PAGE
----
Diarrhea is usually a symptom of bacterial, viral or parasitic infection. Normally without medical intervention, it heals naturally. Nonetheless, medications known as antidiarrheals may be used for alleviating the symptoms of diarrhea.
Medications To Treat Diarrhea
Loperamide is usually recommended for controlling chronic diarrhea and occasionally for treating acute diarrhea. It works by delaying emptying of intestines, thereby increasing absorption of water from the fecal substances.
This anti-diarrheal drug is taken orally once or several times a day, as directed by the physician. They are usually available on prescription and are sometimes available over-the-counter.
Loperamide usually improves the symptoms of diarrhea within two to ten days. Dizziness, dry mouth, vomiting, constipation, stomach pain or discomfort, drowsiness and fatigue are possible side effects of the drug. Loperamide is not recommended for pregnant and breastfeeding women. This medication is usually not recommended for children below 12 years. People suffering from ulcerative colitis, liver problems, gastrointestinal problems, dysentery and AIDS should use loperamide only under medical supervision.
Bismuth subsalicylate is an antidiarrheal agent that works by reducing flow of fluids in the feces. Moreover, it may kill organisms associated with diarrhea and reduce inflammation of the internal lining of the intestine. Bismuth subsalicylate is taken with or without food. It is not recommended for children below 12 years. If the symptoms of diarrhea do not improve within 48 hours after taking the drug, stop the medication and immediately seek medical help.
If you are allergic to salicylate-based drugs, your doctor may not prescribe bismuth subsalicylate for treating diarrhea. People on tetracycline antibiotics should not take these drugs with bismuth subsalicylate. Ringing sound in the ears is a common side effect of this antidiarrheal drug.
Products containing the bacteria Lactobacillus acidophilus help to treat diarrhea. Lactobacillus acidophilus helps to eliminate diarrhea-causing bacteria from the digestive tract. It also improves the health of the immune system of the gastrointestinal tract. Lactobacillus acidophilus can effectively treat diarrhea caused by bacteria as well as viruses such as rotavirus.
Saccharomyces boulardii is a type of yeast used for treating diarrhea caused by overgrowth of harmful bacteria in the gastrointestinal tract and rotaviral diarrhea in children.
It is a probiotic organism that strengthens the colonies of beneficial microorganisms in the gut, thereby eliminating the harmful organisms associated with diarrhea. Saccharomyces boulardii is also effective in treating diarrhea caused because of antibiotic intake.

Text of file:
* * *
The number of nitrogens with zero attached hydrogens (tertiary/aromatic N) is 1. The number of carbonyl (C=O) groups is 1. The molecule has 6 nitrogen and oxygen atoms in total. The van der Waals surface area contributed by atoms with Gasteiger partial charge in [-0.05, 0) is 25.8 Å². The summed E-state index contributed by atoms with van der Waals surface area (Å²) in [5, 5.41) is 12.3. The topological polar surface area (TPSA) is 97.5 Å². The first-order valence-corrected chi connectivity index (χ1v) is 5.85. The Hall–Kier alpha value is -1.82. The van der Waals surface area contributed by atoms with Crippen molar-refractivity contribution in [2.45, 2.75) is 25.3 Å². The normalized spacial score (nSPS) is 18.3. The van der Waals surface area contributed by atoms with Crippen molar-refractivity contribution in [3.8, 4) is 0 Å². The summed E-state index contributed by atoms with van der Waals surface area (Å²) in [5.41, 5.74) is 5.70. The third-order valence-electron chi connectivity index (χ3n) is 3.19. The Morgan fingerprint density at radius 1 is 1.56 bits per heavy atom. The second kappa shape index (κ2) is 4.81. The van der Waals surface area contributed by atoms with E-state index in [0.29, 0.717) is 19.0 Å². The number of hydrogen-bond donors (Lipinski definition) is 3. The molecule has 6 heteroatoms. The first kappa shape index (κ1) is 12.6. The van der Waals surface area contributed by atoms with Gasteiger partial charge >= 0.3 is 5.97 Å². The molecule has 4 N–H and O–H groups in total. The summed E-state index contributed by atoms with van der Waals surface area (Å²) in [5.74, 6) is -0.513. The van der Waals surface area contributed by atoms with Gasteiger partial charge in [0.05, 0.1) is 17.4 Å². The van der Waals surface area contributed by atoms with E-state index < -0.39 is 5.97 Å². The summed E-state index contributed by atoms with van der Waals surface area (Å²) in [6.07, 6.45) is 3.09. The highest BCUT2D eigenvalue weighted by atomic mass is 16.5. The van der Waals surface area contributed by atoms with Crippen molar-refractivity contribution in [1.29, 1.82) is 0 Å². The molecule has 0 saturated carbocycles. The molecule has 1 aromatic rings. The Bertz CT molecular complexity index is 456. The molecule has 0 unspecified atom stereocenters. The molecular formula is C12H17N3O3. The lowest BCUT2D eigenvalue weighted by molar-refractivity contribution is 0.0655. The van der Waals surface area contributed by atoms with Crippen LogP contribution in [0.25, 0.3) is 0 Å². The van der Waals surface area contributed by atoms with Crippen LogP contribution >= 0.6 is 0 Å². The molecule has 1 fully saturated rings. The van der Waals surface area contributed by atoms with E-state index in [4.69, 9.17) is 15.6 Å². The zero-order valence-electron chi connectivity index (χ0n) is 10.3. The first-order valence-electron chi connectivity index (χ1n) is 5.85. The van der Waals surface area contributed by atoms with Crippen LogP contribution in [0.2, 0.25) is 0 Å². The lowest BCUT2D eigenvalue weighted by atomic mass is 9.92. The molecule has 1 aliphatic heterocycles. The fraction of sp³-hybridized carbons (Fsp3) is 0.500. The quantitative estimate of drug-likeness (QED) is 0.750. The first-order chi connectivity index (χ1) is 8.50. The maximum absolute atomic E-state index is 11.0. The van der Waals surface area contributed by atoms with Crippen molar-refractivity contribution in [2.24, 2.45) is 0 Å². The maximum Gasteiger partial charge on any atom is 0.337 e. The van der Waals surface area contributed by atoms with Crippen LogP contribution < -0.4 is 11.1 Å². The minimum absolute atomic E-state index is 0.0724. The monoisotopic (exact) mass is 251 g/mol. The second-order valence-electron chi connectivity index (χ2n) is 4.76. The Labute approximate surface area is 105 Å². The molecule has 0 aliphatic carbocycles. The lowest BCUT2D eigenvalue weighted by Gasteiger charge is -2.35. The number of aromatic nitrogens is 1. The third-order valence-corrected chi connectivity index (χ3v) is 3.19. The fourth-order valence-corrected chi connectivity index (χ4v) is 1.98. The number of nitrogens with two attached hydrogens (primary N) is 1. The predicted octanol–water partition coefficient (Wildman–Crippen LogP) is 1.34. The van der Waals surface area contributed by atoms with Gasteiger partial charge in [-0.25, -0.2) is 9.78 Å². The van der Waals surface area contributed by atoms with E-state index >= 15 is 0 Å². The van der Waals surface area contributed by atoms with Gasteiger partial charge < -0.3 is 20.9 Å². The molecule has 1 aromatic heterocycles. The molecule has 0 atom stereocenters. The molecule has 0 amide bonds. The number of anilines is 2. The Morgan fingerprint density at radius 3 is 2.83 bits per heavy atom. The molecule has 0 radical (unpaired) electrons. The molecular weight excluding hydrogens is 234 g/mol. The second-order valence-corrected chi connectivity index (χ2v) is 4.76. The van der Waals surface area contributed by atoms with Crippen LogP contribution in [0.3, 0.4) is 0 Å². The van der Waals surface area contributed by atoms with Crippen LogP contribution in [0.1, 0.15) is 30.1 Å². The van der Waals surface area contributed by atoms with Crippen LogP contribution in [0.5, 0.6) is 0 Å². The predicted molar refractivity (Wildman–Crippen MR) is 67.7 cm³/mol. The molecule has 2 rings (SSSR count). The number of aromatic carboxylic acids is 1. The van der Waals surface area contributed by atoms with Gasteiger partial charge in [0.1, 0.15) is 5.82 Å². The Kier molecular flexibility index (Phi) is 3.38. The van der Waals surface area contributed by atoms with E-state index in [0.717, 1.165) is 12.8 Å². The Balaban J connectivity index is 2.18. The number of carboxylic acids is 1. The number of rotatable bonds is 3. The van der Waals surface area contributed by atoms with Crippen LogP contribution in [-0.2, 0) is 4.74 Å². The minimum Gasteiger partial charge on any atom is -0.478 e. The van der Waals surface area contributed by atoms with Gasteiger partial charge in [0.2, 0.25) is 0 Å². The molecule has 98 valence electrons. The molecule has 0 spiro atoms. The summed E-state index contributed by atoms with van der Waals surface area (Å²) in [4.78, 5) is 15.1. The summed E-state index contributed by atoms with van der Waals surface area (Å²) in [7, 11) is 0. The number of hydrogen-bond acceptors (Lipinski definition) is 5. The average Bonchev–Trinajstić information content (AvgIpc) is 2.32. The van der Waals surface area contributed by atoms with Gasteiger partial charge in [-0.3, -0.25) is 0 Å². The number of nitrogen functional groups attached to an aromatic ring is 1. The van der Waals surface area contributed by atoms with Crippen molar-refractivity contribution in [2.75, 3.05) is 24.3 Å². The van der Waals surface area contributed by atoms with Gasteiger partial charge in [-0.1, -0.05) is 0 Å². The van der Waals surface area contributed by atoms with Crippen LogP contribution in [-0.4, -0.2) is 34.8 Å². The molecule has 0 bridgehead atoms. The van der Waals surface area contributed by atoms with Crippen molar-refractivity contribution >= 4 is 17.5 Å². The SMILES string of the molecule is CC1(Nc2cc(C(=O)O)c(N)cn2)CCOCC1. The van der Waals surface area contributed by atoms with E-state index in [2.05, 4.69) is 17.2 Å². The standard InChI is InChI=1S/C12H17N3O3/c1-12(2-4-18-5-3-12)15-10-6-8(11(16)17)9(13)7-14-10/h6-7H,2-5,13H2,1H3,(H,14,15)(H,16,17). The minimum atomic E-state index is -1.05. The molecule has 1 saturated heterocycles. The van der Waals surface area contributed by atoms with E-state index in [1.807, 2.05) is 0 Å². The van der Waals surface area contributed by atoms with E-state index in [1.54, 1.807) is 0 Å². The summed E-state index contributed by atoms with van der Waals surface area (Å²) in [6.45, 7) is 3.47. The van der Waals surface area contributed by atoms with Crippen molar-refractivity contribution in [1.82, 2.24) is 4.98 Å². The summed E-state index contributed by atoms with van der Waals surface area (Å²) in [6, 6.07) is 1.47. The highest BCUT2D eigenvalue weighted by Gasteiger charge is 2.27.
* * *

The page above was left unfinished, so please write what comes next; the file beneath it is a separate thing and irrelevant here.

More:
By slowing down contraction of the intestine and prolonging the transit time of the intestinal contents, diphenoxylate helps to consolidate the intestinal content. This antidiarrheal drug may be taken alone or in combination with atropine. Diphenoxylate should not be given to children less than two years of age. Diphenoxylate or diphenoxylate and atropine combination is taken orally, usually up to four times a day. Loss of appetite, nausea, vomiting, headache, mood change and dryness of the mouth, skin and nose are possible side effects of the drug.
Alosetron belongs to a class of drugs called serotonin antagonists. It is primarily used for treating diarrhea in women suffering from irritable bowel syndrome.
It works by slowing down movement of intestinal content through the large intestine, thereby enabling the intestine to absorb moisture from the fecal matter. Hemorrhoids and stomach upset are common side effects of the drug. Ischemic colitis, although a rare, is a serious side effect of the drug.
Octreotide is used for treating severe watery diarrhea. It is usually recommended for treating chemotherapy induced diarrhea. Abdominal pain, constipation, dizziness, depression, dry mouth, nausea, vomiting and irregular heartbeat are common side effects of the drug.
Rifaximin is usually recommended for treating traveler’s diarrhea. This antibiotic drug works by suppressing growth of bacteria. However, it cannot treat bloody diarrhea and diarrhea that occurs with fever. Rifaximin is not recommended for children below 12 years of age.
Available in the form of tablet, rifaximin is usually taken thrice daily for three days or as directed by the physician. Stomach pain, nausea, dizziness, headache, joint pain and weakness are possible side effects of the drug.
Photo credit : http://www.umm.edu/imagepages/19659.htm